I like how the white undercoat brings out the detail in the model. I also gave the canopy a white undercoat.

I then noticed something…

There was a huge piece of resin sticking out the side, where the mould was filled with resin. I will need to clean that off before I start painting.

The next stage is to start painting the model.

See the workbench feature on the Citroen Civilian 4,500kg Truck with Canopy.

Constructing the Citroen Civilian 4,500kg Truck with Canopy

I have been reflecting and looking at some of the models on my workbench and making progress on them.

In addition to the Bolt Action Citroen Civilian 1000kg Dropside Truck I also bought a slightly bigger truck, the Citroen Civilian 4,500kg Truck with Canopy.

Citroen made many of these trucks in the 1930s and 1940s.

Citroen Civilian 4,500kg Truck with Canopy

The pack contains a resin and metal kit, this is a nice clean casting.

Citroen Civilian 4,500kg Truck with Canopy

The rear wheels were quite easy to secure to the rear of the truck. There is an axel and two sets of wheels.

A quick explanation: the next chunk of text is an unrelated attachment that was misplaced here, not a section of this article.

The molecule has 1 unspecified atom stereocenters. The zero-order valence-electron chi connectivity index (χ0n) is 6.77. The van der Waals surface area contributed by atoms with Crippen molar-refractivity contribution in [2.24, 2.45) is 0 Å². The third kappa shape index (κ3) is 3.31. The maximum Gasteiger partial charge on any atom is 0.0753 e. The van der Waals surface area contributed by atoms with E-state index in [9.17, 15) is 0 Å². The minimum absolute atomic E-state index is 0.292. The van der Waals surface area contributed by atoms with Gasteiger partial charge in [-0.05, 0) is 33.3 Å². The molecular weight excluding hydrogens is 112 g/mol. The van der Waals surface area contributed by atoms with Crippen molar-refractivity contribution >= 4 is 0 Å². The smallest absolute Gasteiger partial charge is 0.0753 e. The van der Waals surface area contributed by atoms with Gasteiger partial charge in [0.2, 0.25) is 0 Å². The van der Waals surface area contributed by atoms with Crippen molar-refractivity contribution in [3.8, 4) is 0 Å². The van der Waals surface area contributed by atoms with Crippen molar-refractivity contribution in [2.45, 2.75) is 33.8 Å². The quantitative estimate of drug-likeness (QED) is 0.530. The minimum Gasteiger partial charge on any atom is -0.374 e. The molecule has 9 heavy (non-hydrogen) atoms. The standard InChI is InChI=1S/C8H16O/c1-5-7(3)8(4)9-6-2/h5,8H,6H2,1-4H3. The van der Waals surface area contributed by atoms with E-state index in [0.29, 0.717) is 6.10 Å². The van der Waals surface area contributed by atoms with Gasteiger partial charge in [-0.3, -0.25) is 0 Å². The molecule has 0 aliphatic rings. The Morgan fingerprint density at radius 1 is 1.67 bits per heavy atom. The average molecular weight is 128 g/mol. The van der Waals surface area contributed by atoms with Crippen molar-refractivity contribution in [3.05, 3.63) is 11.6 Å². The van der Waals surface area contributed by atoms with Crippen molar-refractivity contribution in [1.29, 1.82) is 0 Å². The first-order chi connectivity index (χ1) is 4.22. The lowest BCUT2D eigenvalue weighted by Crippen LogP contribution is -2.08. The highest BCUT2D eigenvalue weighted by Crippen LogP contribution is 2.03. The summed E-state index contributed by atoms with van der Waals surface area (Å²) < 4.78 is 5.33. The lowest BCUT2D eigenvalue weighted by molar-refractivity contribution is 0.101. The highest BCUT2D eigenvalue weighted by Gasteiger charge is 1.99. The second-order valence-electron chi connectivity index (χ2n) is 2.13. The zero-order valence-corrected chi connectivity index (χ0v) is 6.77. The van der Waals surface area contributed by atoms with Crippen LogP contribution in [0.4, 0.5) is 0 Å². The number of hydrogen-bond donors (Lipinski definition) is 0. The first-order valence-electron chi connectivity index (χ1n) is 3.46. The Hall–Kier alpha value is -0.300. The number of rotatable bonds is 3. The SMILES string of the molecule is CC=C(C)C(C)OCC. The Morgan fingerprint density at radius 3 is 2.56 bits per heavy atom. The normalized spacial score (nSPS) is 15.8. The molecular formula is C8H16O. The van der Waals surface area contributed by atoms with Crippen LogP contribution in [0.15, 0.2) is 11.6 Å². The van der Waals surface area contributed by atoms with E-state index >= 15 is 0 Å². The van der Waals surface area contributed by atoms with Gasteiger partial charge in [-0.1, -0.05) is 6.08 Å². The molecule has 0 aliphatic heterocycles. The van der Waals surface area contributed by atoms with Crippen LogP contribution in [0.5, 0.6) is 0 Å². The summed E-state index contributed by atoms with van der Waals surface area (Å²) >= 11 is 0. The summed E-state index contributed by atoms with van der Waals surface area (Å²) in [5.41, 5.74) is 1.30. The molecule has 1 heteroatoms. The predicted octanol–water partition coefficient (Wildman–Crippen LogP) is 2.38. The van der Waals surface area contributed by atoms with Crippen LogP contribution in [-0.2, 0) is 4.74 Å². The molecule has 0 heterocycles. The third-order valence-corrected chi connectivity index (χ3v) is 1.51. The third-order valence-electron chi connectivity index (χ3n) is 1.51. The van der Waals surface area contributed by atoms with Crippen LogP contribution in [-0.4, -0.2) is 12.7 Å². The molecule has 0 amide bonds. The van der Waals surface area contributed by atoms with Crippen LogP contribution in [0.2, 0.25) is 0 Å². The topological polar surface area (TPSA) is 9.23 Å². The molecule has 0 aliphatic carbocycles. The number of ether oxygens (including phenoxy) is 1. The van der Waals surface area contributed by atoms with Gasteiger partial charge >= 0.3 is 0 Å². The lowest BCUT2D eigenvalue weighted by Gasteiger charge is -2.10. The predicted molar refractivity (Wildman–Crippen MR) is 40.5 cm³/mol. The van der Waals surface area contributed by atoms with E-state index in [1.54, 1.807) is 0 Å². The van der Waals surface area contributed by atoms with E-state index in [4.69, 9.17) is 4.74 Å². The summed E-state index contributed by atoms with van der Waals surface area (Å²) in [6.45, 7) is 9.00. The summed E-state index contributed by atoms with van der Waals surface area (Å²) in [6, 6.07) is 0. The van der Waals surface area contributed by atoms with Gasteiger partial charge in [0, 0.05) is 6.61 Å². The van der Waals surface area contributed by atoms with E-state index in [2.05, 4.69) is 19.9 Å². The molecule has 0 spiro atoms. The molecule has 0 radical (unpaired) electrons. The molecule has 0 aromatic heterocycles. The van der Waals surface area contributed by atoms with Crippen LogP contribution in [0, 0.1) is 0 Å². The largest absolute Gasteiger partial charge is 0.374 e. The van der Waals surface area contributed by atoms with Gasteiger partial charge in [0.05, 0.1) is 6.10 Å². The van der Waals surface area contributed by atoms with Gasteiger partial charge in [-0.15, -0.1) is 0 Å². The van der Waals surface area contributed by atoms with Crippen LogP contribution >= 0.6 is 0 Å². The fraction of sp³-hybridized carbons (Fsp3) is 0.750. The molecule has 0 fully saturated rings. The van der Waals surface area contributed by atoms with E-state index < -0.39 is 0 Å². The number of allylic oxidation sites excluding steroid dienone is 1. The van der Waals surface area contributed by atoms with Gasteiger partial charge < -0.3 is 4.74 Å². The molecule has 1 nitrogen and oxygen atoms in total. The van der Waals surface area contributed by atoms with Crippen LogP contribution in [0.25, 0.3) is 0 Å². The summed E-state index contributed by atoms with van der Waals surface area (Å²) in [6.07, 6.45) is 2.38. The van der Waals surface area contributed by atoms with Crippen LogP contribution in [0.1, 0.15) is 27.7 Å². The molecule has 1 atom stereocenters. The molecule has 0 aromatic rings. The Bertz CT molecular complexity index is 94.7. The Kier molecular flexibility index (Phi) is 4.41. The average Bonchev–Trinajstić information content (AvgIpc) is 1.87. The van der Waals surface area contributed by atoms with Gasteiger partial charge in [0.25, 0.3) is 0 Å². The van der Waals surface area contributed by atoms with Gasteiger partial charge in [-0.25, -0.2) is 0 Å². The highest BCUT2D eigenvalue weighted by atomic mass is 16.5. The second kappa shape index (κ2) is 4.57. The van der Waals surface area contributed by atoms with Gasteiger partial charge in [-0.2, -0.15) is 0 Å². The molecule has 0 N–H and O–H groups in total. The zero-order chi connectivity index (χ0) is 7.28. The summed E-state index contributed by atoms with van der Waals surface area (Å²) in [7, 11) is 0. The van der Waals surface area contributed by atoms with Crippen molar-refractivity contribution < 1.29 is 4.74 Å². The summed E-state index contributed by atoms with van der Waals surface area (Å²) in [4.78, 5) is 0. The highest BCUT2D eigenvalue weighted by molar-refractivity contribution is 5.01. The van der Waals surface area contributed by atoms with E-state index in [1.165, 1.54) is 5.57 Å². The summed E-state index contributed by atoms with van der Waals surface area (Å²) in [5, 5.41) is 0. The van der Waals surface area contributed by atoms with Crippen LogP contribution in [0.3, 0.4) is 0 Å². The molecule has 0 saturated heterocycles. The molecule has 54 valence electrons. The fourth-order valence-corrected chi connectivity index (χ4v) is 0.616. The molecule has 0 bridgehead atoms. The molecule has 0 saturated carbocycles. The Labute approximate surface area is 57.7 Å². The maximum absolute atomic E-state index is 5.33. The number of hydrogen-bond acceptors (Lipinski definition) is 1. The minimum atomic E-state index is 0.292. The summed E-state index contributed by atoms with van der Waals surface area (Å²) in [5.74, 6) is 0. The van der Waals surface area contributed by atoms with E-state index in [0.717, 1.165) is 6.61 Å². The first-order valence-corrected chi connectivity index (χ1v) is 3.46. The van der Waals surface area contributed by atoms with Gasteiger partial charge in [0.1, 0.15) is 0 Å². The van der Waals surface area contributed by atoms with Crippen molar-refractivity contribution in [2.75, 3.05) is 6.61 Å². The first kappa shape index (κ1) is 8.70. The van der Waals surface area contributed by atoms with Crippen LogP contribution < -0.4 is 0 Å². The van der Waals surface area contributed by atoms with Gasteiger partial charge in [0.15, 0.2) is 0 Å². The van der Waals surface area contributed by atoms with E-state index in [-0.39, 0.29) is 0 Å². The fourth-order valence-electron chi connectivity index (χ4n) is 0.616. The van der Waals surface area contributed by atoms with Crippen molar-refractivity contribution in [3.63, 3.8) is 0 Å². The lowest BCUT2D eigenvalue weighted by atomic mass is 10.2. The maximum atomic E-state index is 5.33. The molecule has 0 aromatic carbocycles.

The front axel, I really had no idea how this was secured and the photographs on the Warlord Games site didn’t help that much. So I first stuck the front wheels to the front axel and then checked how the wheels would fit on the underside.

I was then able to secure the front axel to the underside of the truck, getting it to sit flat was challenging. I also stuck the front bumper on as well.

The next stage is to give the model an undercoat.

See the workbench feature on the Citroen Civilian 4,500kg Truck with Canopy.

FFI (Forces Françaises de l’Intérieur) Char B1

The French Char B1 is one of my favourite tanks, probably as a result of making that Matchbox plastic kit of the Char B1 and the Renault FT17 when I was young. 

So it was probably a no brainer to get one of these for my French partisan band.

The Char B1 was a specialised break-through vehicle, originally conceived as a self-propelled gun with a 75 mm howitzer in the hull; later a 47 mm gun in a turret was added, to allow it to function also as a Char de Bataille, a “battle tank” fighting enemy armour, equipping the armoured divisions of the Infantry Arm.

Among the most powerfully armed and armoured tanks of its day, the type was very effective in direct confrontations with German armour in 1940 during the Battle of France, but slow speed and high fuel consumption made it ill-adapted to the war of movement then being fought. After the defeat of France, captured Char B1 (bis) would be used by Germany, with some rebuilt as flamethrowers, Munitionspanzer, or mechanised artillery.